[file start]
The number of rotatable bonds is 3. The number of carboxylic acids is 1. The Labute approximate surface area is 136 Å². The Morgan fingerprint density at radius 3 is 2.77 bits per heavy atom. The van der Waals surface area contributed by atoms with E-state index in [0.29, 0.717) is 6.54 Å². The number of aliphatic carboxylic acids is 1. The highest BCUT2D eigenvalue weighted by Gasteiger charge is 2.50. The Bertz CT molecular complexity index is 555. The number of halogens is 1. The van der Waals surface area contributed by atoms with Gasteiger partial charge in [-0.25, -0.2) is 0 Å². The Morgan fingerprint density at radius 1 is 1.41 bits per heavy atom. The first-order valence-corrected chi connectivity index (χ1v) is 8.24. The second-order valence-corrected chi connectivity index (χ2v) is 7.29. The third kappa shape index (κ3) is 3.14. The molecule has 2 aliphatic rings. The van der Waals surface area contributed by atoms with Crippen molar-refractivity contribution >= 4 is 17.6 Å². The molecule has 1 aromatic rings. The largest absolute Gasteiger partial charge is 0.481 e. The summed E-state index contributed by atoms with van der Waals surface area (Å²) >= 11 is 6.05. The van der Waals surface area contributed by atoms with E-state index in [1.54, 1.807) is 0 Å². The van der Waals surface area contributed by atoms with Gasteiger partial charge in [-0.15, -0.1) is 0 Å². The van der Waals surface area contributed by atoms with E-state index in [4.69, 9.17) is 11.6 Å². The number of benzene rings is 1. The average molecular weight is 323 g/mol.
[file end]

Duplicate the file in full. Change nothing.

The number of rotatable bonds is 3. The number of carboxylic acids is 1. The Labute approximate surface area is 136 Å². The Morgan fingerprint density at radius 3 is 2.77 bits per heavy atom. The van der Waals surface area contributed by atoms with E-state index in [0.29, 0.717) is 6.54 Å². The number of aliphatic carboxylic acids is 1. The highest BCUT2D eigenvalue weighted by Gasteiger charge is 2.50. The Bertz CT molecular complexity index is 555. The number of halogens is 1. The van der Waals surface area contributed by atoms with Gasteiger partial charge in [-0.25, -0.2) is 0 Å². The Morgan fingerprint density at radius 1 is 1.41 bits per heavy atom. The first-order valence-corrected chi connectivity index (χ1v) is 8.24. The second-order valence-corrected chi connectivity index (χ2v) is 7.29. The third kappa shape index (κ3) is 3.14. The molecule has 2 aliphatic rings. The van der Waals surface area contributed by atoms with Crippen molar-refractivity contribution >= 4 is 17.6 Å². The molecule has 1 aromatic rings. The largest absolute Gasteiger partial charge is 0.481 e. The summed E-state index contributed by atoms with van der Waals surface area (Å²) >= 11 is 6.05. The van der Waals surface area contributed by atoms with E-state index in [1.54, 1.807) is 0 Å². The van der Waals surface area contributed by atoms with Gasteiger partial charge in [-0.15, -0.1) is 0 Å². The van der Waals surface area contributed by atoms with E-state index in [4.69, 9.17) is 11.6 Å². The number of benzene rings is 1. The average molecular weight is 323 g/mol.